In 1935 Sir Charles Bressey was appointed by Hore-Belisha, Minister of Transport, to make a comprehensive and systematic survey of the roads of Greater London. It was clear that the infrastructure required radical improvement to keep up with the expansion of traffic and Belisha said that Bressey's report "would stir the imagination of the whole country".
The report was published three years later and laid out a reconstruction scheme for London based on a detailed 30-year plan for highway development. Bressey's plan to deal with traffic involved tunnels, overhead roads, new arterial and circular highways and 'parkways' linking the city to the rest of the country. Before any of this could be implemented the plan was interrupted by war and aerial bombardment. Nevertheless, many of Bressey's ideas would influence post-war reconstruction and subsequent schemes for the capital's reorganisation.
Source (if you're in a UK school or library, you can access a movie about it).
Via Ptak Science Books, where you can see more illustrations of the "traffic improvements" outlined in the "Bressey Report". Check out this blog, by the way, there is much more to be found (about 900 posts on the history of ideas and technology, to be precise...). It is written and illustrated by John Ptak, an antiquarian science bookseller.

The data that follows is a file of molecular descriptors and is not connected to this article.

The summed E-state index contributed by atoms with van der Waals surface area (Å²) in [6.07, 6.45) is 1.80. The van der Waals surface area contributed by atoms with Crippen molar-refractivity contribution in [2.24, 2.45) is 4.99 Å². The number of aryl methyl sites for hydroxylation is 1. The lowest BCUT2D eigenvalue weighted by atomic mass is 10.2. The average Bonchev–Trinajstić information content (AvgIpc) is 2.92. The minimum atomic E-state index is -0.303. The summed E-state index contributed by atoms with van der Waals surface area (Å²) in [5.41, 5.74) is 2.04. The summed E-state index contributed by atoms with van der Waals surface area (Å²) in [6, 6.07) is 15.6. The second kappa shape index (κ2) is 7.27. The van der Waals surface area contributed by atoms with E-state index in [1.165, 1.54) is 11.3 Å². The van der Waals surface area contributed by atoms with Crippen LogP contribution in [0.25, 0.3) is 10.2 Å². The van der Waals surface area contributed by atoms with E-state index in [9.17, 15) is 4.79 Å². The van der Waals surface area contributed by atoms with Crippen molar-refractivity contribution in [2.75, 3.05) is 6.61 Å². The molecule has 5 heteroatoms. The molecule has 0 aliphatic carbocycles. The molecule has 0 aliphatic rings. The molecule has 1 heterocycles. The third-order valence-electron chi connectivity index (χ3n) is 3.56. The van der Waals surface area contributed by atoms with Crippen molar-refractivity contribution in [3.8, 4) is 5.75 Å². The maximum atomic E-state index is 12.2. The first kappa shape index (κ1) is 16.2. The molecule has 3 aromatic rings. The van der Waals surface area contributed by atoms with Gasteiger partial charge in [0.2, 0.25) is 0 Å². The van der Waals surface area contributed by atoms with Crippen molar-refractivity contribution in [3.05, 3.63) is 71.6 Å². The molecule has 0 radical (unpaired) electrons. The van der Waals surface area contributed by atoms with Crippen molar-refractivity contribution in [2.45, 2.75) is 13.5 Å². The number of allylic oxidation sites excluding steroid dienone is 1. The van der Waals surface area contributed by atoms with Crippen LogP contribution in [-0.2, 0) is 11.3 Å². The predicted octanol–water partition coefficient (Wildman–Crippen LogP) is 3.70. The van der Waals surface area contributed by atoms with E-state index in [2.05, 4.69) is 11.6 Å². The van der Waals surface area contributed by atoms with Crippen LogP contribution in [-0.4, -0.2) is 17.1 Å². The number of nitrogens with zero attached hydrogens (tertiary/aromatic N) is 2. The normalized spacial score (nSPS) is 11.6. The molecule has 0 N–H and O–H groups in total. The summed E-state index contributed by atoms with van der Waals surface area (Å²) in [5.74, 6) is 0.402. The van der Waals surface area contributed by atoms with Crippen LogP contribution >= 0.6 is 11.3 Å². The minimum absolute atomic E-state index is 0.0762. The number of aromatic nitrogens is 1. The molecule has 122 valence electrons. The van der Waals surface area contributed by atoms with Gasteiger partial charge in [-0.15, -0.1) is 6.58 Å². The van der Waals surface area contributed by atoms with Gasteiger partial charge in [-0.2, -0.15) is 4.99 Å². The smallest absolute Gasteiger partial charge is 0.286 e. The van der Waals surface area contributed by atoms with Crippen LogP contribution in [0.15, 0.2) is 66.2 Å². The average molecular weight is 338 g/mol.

Related: Magic Motorways, a similar plan for US cities.
"Roadtown", Edgar Chambless, 1910.
The Deutsche Fotothek has uploaded a mind-blowing portfolio of around 3,500 drawings and documents by German visionary Karl Hans Janke. Via BibliOdyssey, where you can find a selection and an introduction in English about the man and his work.
"As the earth’s population steadily increases, so does the pressure to open new frontiers. While the oceans have long been used for transportation, this book is an extended thought experiment about how they could support permanent settlements. Considering these issues will be invaluable no matter which way humanity next expands. In particular, the ocean bears some definite similarities to space: the final frontier, which will surely be an important part of our near future."
In the "Highways and Horizons" pavilion at the 1939-40 World's Fair in New York, General Motors presented Americans with "Futurama", a vision of the city of 1960. Norman Bel Geddes designed an enormous scale model, showing a utopian city rebuilt for the motor age, completely separating cars and pedestrians. Five million people came to see the exhibit, waiting more than an hour for their turn to get a sixteen-minute glimpse at the motorways of the world of tomorrow. There is a technicolor movie of the show online, as well as the accompanying book that Geddes wrote to explain his (and the motor industry's) ideas (or propaganda): "Magic Motorways".
Update: another movie here (via). Related: London traffic improvements (the Bressey Report, 1938).